Exploring Everyday Uses of the Internet in the United States

Research output: Book/ReportPh.D. thesisResearch


The dissertation examines how people in the United States make use of the internet in their daily life. It does so by presenting three articles based on fieldwork carried out in the US in the latter half of 2017, and by joining them together through a shared framework. The first two chapters make up the framework for the articles, and argues that infrastructure and culture both influence people’s internet uses, but that they do not do so equally intensely or decisively. After making this theoretical argument, the three articles are presented: The first article outlines the research design used to collect the ethnographic data that is the basis of this dissertation. The second article examines how people use the internet in the structuring of daily life,and builds on the premise that the internet has the capacity to collapse offline contexts. The third article is a cross-cultural comparison of the criteria people have when considering how to communicate with social ties. Empirically, the dissertation contributes findings that add to the growing body of literature examining the internet in everyday life. The methodological contribution is made in article one, which offers a research design that makes it possible to examine how people’s internet uses interact and intersect with other types of communication in their daily life. Lastly, the theoretical contributions stem from the unique coupling of infrastructure- and user perspectives in the article framework, and from articles two and three that contribute to practice theory and social ties theory respectively.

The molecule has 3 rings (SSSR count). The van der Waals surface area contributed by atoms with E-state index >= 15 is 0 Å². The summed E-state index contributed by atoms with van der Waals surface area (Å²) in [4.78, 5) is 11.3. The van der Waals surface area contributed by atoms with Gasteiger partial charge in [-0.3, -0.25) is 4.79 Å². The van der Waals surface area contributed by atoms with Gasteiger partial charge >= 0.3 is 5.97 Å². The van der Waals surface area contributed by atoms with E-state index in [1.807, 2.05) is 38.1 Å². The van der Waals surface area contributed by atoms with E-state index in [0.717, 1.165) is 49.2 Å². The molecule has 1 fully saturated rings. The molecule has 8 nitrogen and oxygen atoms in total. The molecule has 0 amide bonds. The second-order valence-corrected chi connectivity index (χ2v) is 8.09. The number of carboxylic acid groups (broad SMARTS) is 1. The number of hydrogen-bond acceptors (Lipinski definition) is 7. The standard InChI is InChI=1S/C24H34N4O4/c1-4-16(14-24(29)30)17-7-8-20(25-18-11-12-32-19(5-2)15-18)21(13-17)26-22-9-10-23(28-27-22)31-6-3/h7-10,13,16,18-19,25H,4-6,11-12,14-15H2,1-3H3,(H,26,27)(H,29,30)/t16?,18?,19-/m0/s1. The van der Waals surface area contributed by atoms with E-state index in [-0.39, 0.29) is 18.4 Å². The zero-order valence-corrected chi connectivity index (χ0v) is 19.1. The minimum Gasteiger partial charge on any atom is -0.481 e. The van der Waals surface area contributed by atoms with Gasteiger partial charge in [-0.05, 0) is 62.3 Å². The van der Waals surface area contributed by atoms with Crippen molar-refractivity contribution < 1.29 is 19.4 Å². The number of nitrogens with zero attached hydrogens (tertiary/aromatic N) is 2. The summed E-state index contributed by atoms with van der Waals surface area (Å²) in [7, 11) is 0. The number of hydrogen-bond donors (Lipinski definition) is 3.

Original languageEnglish
PublisherDet Humanistiske Fakultet, Københavns Universitet
Number of pages185
Publication statusPublished - Feb 2020

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